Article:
CHAMBERLAIN - Nate Wolters is pretty modest about being the headliner on the billing for a youth basketball camp.

But the "Nate Wolters Basketball Camp" arrived at the Chamberlain Armory near the Missouri River Monday and Wolters was the center of attention for about 150 youth basketball players ranging from grades 3 through 12.

The tournament stressed the fundamentals of how to shoot a layup correctly, improving your dribbling and working on the jump shot. Stressing the fundamentals is fitting, given that the 25-year-old namesake for the camp built his career through improving the fundamentals of his game at South Dakota State University.

"Sanford does a nice job of running the camp and I try to help out when I can," Wolters said. "I think a lot of young guys just want to get in there and shoot but (the camp organizers) do a nice job with ballhandling and the fundamentals."

The camp, which is put on by the staff at the Sanford Pentagon in Sioux Falls, included grades 3 through 7 for a 90-minute session and grades 8 through 12 for two-and-a-half hours. He was the center of attention for much of the camp, with campers seeking autographs and photos with him following the workout session.

Wolters admitted it would be hard for a camp of two-plus hours to have much of a life-long impact but he tried to leave a nugget or two for the young basketball campers.

"I went to a lot of camps like these as a kid and it's only a couple of hours, so you're really not going to get much done," Wolters said. "It's more just a chance to get a couple of tips and things to work on or hopefully something a coach says will resonate with them."

Sanford Power Basketball Academy Coordinator Allan Bertram, who coached the Chamberlain boys basketball team for 12 years, said Wolters' story is the perfect model for many players in rural South Dakota.

"We bring in a lot of really good players. Their story is a lot different from Nate's," Bertram said. "Even if you go to a small Division I school like SDSU, you can be a pro. If you go to a small high school, you can do it. A guy like Nate is a testament to kids in small-town South Dakota, that you can dream big and things can happen."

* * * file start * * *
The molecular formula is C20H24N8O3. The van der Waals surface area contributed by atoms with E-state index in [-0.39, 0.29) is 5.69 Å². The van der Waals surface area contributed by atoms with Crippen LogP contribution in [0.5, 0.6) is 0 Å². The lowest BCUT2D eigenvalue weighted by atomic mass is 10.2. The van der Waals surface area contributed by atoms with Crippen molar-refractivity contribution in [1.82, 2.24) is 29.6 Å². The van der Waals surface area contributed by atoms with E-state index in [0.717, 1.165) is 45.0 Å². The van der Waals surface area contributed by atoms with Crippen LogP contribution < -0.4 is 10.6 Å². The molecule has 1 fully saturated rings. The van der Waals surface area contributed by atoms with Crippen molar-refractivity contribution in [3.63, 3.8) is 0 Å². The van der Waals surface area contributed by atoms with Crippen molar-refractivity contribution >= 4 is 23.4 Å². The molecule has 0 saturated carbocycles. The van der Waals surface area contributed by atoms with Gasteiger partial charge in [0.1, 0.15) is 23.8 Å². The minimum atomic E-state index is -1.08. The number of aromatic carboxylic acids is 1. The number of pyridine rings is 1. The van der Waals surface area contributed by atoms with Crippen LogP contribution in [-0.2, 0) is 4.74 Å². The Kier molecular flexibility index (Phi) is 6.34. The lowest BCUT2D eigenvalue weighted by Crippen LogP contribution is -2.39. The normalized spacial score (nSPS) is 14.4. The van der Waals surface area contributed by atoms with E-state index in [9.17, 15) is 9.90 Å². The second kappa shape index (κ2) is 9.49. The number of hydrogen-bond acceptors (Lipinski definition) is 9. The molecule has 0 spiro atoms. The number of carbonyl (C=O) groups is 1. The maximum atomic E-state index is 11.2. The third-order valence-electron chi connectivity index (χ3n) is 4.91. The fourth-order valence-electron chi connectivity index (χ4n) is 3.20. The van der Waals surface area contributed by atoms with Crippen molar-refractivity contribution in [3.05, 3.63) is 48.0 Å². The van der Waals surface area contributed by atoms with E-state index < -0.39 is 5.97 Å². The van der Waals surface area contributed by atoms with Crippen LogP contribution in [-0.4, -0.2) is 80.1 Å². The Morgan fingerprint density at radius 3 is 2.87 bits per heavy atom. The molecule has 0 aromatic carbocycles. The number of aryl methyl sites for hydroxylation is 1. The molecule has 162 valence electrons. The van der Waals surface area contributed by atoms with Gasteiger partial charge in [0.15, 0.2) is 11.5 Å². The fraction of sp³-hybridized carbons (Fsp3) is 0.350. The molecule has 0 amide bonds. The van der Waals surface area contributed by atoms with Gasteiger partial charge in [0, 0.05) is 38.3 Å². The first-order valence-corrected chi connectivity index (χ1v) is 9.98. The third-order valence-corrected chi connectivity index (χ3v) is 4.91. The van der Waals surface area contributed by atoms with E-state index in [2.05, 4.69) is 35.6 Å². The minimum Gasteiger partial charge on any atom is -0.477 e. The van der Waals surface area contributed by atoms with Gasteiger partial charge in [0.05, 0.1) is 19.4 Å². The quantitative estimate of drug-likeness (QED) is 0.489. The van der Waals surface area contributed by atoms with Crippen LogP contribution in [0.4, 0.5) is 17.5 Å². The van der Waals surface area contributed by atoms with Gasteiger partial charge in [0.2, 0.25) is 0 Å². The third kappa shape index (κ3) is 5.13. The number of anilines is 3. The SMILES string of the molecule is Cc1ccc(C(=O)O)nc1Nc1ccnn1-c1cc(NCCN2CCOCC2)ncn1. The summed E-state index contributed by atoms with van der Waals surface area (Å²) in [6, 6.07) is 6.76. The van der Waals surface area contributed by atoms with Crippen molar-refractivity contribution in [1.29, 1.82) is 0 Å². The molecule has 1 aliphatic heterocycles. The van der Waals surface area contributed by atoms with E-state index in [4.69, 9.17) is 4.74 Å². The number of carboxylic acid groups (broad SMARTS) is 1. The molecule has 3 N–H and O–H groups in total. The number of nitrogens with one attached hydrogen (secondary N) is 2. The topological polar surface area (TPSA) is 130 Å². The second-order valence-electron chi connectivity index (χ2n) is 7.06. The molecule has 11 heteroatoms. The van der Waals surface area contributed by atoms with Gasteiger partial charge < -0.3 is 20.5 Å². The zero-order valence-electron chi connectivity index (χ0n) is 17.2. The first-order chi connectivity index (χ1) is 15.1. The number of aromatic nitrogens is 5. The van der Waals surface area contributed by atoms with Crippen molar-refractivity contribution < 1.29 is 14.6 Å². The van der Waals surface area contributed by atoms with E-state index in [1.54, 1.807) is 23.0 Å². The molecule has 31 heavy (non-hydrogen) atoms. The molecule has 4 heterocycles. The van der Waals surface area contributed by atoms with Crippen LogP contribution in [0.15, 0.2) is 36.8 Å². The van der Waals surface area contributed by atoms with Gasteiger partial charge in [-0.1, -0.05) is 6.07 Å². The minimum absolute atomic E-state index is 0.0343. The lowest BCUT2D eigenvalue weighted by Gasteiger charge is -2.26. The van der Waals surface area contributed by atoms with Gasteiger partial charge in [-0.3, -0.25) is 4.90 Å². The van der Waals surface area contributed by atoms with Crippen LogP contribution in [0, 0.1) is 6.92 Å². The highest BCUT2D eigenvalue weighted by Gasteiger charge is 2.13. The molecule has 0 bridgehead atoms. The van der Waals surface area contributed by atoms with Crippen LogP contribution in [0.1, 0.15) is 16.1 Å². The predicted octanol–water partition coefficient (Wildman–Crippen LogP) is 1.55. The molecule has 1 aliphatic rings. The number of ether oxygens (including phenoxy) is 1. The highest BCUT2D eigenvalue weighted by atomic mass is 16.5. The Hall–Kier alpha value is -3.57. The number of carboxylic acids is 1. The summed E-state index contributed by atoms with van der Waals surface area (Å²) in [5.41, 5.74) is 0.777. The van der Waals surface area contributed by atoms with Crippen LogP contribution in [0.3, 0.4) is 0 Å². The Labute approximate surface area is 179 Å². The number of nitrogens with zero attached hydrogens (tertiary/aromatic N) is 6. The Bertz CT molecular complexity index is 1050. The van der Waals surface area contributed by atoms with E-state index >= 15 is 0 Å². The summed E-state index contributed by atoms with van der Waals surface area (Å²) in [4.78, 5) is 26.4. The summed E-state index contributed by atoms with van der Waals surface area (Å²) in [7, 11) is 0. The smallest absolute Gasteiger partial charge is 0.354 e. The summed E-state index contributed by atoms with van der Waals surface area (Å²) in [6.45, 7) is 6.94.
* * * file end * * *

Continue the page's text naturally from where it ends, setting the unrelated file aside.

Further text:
Standing at 6-foot-4, Wolters towers over almost everyone in the Cubs' home gym, especially the numerous young players that barely make it to his waist. But during a question-and-answer session with the campers, Bertram broke the news to the kids that Wolters is considered small by NBA point-guard standards.

Bertram countered that by saying Wolters created his own game through time in the gym.

"I think it's a great tool to tell everyone else that he comes from a town just like us," Bertram said. "He's a kid that percentage-wise, should have never made it. And he made himself into a player. So if Nate Wolters can do it, anyone can do it."

Wolters, a native of St. Cloud, Minnesota, is the all-time leading scorer at SDSU, scoring 2,363 points. He was drafted in the second round of the 2013 NBA Draft and played for the Milwaukee Bucks and the New Orleans Pelicans, playing a total of 79 games over the course of the 2013-14 and 2014-15 seasons.

Last season, he played in Istanbul, Turkey, for the basketball club Besiktas and averaged 15.6 points per game. Earlier this year, he played for the Indiana Pacers and the Washington Wizards in each team's respective summer leagues.

As for Wolters' pro future, he's not totally sure what's next. He said he's weighing his options, with a preference for trying out an NBA training camp this fall.

"Right now, I'm just kind of waiting and weighing my options," Wolters said. "There's some things overseas that I could take but I just want to weigh my options to see if something good will open up where I can do a training camp with a team. That's kind of the number one option and then sort of wait it out from there."

Wolters knows he's in a precarious place in the world of pro basketball, good enough to keep playing but struggling to find his permanent spot where everyone wants to be: the NBA.

"There's a lot of guys like me that are kind of on the fringe," he said. "Yeah, in the right situation, you can be successful in the NBA but it's all about being in the right situation and I just have to continue to work hard and make the most out of whatever opportunity I get."

For Bertram, he appreciates the chance to return to his old home. Since taking the Pentagon job in Sioux Falls in 2014, he's made it a point to bring professional basketball players to more rural parts of North and South Dakota, such as when former Duke University star Christian Laettner visited Winner for a camp in November 2014.

"Sometimes when you're in Sioux Falls, everything is right there and immediate, that they forget about the other parts of the state," Bertram said. "Everybody has that same chance and I think it's been very successful. It means a lot to come back to Chamberlain where I coached for a long time, places like Winner and Colome where I grew up. It's something that's important to me that we bring these guys to these towns so that they can experience this."